batteries
Bio-Organic Battery and Charger Combo Can Fully Charge in 30 Seconds

This video, which half the people on the internet seem to think is a fake, hopefully demonstrates the battery tech of the future. It's a bio-organic system that uses a battery full of 2.1 nanometer crystals to... make a phone work. Read More >>

research
Scientists Built an Impossibly-Small Engine, But Don't Know How it Works

It must be fun to invent something. One day it does not exist, and the next day it does exist. But how would you feel if you didn't exactly know why your new invention worked? The minds behind this all-new microscopic engine could tell you. Read More >>

science
Scientists Put Tiny Sound-Powered Motors Inside Living Cells

Brain-bender alert! For the first time ever, scientists have managed to insert nanomotors into living cells. Once inside, the gold, rocket-shaped motors were propelled with ultrasonic waves and steered with magnets. Because we now live in a scene from Fantastic Voyage. Read More >>

science
How Bioelectronics Will Cure Cancer

When you think of cyborgs becoming a reality, you probably picture Arnold Schwarzenegger's glowing red eye from Terminator or the steely, tight-lipped stare of Robocop. But the future where man and machine converge won't just be built with nuts and bolts. It will be built with biology. Read More >>

science
Stretchy New Sensors Can Be Woven into Clothes That 'Feel'

Imagine if your sweater was actually one big computer that responded to being stretched, pressed, or adjusted. That cyborg-inspired future could now be a reality thanks to a team of scientists that has used nanowires to create a new wearable, multifunctional sensor. Read More >>

science
How Nanotech Can Rebuild Your Body

Imagine tiny robots marching along your arteries, fighting off infections and repairing damaged genes, extending your life by tens, perhaps even hundreds of years. That's the potential of nanotechnology. Neat, eh? As long as those extra years are covered by our pensions. Read More >>

science
Crazy Nanotech Skin Can Make Bouncing Balloons of Liquid Metal

Liquid metal technology. That's Terminator 2 stuff, right? Well you better start running now, John Connor, because it's here. A new, flexible, conductive nano-coating lets liquid metal keep its form by transforming under high pressure, and then springing right back. Read More >>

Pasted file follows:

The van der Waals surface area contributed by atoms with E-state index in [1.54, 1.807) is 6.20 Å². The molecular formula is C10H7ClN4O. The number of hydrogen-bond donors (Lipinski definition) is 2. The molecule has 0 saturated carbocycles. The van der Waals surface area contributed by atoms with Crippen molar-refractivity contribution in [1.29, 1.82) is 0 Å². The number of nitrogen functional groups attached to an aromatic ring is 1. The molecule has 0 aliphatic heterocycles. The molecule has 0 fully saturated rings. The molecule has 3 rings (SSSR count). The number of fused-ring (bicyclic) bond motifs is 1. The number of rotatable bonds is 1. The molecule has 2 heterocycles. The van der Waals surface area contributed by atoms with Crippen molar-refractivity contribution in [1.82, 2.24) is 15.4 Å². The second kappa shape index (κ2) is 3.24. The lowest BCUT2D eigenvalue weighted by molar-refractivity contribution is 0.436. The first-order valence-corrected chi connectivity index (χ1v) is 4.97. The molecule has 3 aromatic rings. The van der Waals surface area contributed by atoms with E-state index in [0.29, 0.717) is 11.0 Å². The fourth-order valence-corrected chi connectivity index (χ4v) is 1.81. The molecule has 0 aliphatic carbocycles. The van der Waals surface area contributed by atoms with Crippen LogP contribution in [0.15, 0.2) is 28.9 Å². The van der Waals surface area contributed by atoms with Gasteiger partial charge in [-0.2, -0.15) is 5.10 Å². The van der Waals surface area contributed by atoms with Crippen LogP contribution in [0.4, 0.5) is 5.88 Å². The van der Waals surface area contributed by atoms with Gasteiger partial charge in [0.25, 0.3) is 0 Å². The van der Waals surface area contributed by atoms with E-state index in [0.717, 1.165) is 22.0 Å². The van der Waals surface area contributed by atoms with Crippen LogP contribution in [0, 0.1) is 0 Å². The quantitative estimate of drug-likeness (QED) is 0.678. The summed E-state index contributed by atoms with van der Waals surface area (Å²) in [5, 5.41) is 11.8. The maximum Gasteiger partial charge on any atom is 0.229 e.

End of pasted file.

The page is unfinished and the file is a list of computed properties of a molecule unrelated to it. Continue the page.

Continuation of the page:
image cache
Highest-Res Colour Printer Ever Fits Images on a Human Hair

This image might look a little grainy to you, but you really should give it a chance. What you're looking at is the output from the world's highest-resolution colour printer, and it's actually an extreme close-up of an image that measures just 50 micrometres across—the same width as a human hair. Read More >>

science
These Nanostars Kill Cancer Without Ever Penetrating a Cell

Everyone can't stop talking about how nanotechnology is the future of healthcare, but so far we've not seen many useful applications. Finally, here's one: these nano-scale gold stars can kill cancer cells dead without ever entering them. Read More >>

science
Scientists Manipulate Electrons Into Material Never Seen on Earth

Stanford scientists have created designer electrons that behave as if they were exposed to a magnetic field of 60 Tesla—a force 30 percent stronger than anything ever sustained on Earth. The work could lead to a revolution in the materials that make everything from video displays to airplanes to mobile phones. Read More >>

money
The Money of the Future Will Shine Like Crazy

The Blue Morpho butterfly shines such a brilliant blue it almost seems electric. Its secret? Microscopic holes that play with light in an incredible way. And by using nanotechnology, we can replicate those same effects on printed objects, like money. Bling! Read More >>

science
Stanford Develops Nanotube-Infused Artificial Skin for Robots and People Alike

Man and machine might not be that different in the future — especially if they share the same synthetic skin being developed at Stanford University. Read More >>

science
Nanorockets for Precision Bombing Human Disease

German researchers have invented a platinum and peroxide-fueled "nanorocket" that could propel through your blood, saliva, or urine to deliver medicine precisely where disease is happening. Read More >>

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